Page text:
Late Show's new host is a mystery man
IN CHOOSING James Corden to replace Craig Ferguson as the host of The Late, Late Show, CBS seems to be making a statement.
The statement: Nothing mattered more than finding a standout talent for the 12.35am show; not the fact that Corden is a virtual unknown in the United States, nor that CBS has again passed over every female comic in the business to add another man to the long roster of late-night stars (the current tally: 12 men, zero women).
CBS made the long-anticipated appointment official on Monday after concluding extended talks to secure Corden, an award-winning actor and comedian whose work is most widely known in his native Britain. Corden's prospective selection was mentioned a month ago on the Hollywood trade website The Wrap.
Most Americans have probably never seen nor heard of Corden, unless they made it to Broadway two seasons ago and caught his Tony Award-winning performance in One Man, Two Guvnors, or ran into some episodes of a BBC series he co-created called Gavin And Stacey, in which he played a supporting role.
He also starred in the cult hit Hulu series, The Wrong Mans.
But Corden, 36, is one of the most popular young comics in England, with credits in television, theatre and film.
He is in the current film Begin Again with Keira Knightley, and the upcoming movie Into The Woods with Meryl Streep.
Corden has been praised widely as a host of televised events like the Brit Awards, a British pop-music awards show. He hosts a comedy game show based on sports called A League Of Their Own. He also sings.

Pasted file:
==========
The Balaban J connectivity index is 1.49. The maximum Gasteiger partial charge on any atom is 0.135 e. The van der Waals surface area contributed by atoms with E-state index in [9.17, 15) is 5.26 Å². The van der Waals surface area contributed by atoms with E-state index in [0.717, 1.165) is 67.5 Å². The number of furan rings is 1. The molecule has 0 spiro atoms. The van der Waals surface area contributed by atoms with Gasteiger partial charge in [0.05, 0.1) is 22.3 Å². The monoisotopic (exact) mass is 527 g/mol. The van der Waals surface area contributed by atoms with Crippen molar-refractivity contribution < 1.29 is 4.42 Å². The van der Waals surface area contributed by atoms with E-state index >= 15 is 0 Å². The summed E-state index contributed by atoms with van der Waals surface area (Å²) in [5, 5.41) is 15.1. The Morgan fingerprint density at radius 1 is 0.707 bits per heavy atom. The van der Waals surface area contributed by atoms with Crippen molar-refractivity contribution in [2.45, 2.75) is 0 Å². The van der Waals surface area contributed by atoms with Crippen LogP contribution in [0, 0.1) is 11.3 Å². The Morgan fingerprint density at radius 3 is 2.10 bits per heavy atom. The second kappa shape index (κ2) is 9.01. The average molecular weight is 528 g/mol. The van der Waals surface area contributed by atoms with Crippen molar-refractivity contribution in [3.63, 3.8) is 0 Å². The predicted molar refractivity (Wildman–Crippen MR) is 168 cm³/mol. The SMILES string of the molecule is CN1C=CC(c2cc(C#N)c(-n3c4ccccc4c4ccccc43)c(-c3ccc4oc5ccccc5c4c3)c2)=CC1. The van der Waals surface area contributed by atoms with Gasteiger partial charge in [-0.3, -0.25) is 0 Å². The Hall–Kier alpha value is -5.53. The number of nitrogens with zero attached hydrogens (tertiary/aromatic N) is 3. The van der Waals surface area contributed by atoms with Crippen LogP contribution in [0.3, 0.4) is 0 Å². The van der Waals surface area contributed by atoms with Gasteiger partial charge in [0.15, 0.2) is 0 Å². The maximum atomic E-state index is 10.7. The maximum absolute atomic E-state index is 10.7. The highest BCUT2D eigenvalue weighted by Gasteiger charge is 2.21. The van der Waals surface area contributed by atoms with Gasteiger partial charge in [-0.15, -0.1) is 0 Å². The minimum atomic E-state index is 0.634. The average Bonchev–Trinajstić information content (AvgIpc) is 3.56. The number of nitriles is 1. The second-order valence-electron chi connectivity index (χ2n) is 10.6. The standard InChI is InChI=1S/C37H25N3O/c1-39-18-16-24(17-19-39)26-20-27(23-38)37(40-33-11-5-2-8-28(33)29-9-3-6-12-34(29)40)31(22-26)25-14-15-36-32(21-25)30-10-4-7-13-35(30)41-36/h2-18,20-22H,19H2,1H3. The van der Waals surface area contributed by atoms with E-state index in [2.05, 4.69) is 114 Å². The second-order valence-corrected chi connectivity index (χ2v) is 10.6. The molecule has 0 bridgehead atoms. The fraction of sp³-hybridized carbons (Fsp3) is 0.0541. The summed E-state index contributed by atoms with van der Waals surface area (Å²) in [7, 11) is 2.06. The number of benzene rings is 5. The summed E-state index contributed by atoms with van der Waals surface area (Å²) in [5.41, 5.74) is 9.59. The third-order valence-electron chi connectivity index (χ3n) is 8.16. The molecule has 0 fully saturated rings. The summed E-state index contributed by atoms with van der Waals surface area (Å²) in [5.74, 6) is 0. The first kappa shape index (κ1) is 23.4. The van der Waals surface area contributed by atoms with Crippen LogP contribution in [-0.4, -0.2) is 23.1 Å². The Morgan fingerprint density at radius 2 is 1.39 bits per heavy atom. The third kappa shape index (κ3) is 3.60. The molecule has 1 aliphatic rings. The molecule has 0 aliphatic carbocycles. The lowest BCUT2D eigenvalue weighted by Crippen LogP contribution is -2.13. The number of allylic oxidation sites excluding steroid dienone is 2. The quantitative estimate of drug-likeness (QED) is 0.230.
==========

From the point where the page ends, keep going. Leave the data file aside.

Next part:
"We looked at many diverse candidates and he just blew us away," said Nina Tassler, president of CBS, citing Corden's range of talents in particular.
She said that, given the access granted by the Internet, CBS was able to track his career closely. She also saw him on Broadway.
"James told me he would have swum across the Atlantic and walked across the US barefoot for this opportunity," she said.
CBS has not yet decided if the show will remain in Los Angeles, Ms Tassler said.
In adding Corden, CBS is keeping a British Isles accent on the show. Ferguson, who was born in Scotland, won a Peabody Award and built a loyal following over his 10 years as host. He announced in April that he was leaving. His last show will air in December.
Corden's start date has not been determined, but will come some time early next year, said Chris Ender, a CBS spokesman.
The Briton will be introduced to American viewers while David Letterman is still the host of the network's 11.35pm show, finishing his 21-year run on the network.
CBS has hired Stephen Colbert to succeed Letterman at a date later next year, still to be determined.